New Nickel Tax Could Fund Hancock County School

Local News

If you ask Kyle Estes, Hancock County School Superintendent, about the future of two buildings situated along U.S. 60 in Western Kentucky, he might say they’re preparing to fade away.

Hancock County is looking to be ahead of the curve with a new school; the proposed groundbreaking is more than a decade away. But neighbors could soon start to fund it.

“We’re saying we need to start preparing and that time to start preparing is now,” Estes says.

Dozens gathered at Hancock County High School, in a gym that may not exist in 10 years, to hear about a proposed nickel tax to pay for a new school.

“We don’t even have adequate funds to be able to address what we’ve got,” Estes told the crowd, “we need the nickel whether we’re building a new school or not.”

The county is looking for more than $20 million to raise up a new middle or high school, in the land right next door to their current sites.

School officials say if a tax hike is passed, the county could have the bonding potential to make the new school happen within a decade.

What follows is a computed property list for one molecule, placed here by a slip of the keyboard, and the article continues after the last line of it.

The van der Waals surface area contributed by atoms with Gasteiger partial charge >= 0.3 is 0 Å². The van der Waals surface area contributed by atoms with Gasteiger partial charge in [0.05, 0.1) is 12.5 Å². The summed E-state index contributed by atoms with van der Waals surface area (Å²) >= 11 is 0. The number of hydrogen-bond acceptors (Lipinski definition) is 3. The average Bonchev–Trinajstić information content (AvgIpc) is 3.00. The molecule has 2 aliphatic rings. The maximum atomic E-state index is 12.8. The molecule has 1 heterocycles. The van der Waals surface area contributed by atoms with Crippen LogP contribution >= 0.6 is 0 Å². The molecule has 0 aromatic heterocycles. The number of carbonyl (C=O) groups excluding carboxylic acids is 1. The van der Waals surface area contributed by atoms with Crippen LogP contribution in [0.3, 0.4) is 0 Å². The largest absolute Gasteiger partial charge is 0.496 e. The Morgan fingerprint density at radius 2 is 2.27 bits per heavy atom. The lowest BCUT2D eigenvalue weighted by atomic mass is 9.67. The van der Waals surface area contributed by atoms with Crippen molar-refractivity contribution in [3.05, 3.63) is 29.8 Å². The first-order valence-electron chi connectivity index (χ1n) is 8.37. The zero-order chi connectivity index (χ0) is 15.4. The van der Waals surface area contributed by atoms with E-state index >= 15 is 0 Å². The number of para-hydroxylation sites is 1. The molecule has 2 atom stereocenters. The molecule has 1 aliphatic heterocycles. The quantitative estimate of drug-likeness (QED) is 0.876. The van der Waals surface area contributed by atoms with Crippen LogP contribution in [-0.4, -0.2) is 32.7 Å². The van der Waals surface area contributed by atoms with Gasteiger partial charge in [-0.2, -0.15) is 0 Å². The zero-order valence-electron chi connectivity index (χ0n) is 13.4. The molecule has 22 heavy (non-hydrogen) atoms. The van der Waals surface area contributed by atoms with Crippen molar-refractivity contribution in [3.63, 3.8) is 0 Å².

Estes says it would cost the average homeowner less than $50 per year, relating the cost to a “coke and a candy bar” per month.

But some, like Darrell Moffit, aren’t pleased with the hit it would put on their wallet.

“This isn’t a candy bar and a coke every month for me,” he says, “if it is, it’s an expensive candy bar and a coke.”

Richard Wayte questions the “fundamental approach” of building a new school. “I don’t think children learn better from newer bricks.”

Hancock County Middle School was built in the 1960s, and the High School in the 1970s.

Estes says the buildings may be adequate now but in a decade they may not be.

Jake Roberts spoke in favor of the tax, looking ahead to his possible grandchildren in school in Hancock County.

“I can’t think of anything more important than having the facilities to get the training they need for the jobs of the future.”

The school board will likely vote on the tax on April 21.

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